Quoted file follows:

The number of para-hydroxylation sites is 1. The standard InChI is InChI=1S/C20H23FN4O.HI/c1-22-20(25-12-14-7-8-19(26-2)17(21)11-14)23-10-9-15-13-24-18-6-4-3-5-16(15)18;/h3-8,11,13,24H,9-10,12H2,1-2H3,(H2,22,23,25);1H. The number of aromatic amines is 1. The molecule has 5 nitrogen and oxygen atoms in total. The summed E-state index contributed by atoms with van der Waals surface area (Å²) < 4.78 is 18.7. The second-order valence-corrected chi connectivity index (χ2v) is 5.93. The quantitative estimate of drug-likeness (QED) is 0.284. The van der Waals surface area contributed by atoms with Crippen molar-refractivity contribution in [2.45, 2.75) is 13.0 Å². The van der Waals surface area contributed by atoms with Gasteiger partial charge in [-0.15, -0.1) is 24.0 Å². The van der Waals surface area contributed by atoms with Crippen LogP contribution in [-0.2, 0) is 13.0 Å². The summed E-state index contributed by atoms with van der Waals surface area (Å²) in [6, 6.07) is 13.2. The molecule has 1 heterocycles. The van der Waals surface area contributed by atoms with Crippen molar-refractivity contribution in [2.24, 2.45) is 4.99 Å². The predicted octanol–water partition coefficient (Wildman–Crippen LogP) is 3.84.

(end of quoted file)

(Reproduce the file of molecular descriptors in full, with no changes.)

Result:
The number of para-hydroxylation sites is 1. The standard InChI is InChI=1S/C20H23FN4O.HI/c1-22-20(25-12-14-7-8-19(26-2)17(21)11-14)23-10-9-15-13-24-18-6-4-3-5-16(15)18;/h3-8,11,13,24H,9-10,12H2,1-2H3,(H2,22,23,25);1H. The number of aromatic amines is 1. The molecule has 5 nitrogen and oxygen atoms in total. The summed E-state index contributed by atoms with van der Waals surface area (Å²) < 4.78 is 18.7. The second-order valence-corrected chi connectivity index (χ2v) is 5.93. The quantitative estimate of drug-likeness (QED) is 0.284. The van der Waals surface area contributed by atoms with Crippen molar-refractivity contribution in [2.45, 2.75) is 13.0 Å². The van der Waals surface area contributed by atoms with Gasteiger partial charge in [-0.15, -0.1) is 24.0 Å². The van der Waals surface area contributed by atoms with Crippen LogP contribution in [-0.2, 0) is 13.0 Å². The summed E-state index contributed by atoms with van der Waals surface area (Å²) in [6, 6.07) is 13.2. The molecule has 1 heterocycles. The van der Waals surface area contributed by atoms with Crippen molar-refractivity contribution in [2.24, 2.45) is 4.99 Å². The predicted octanol–water partition coefficient (Wildman–Crippen LogP) is 3.84.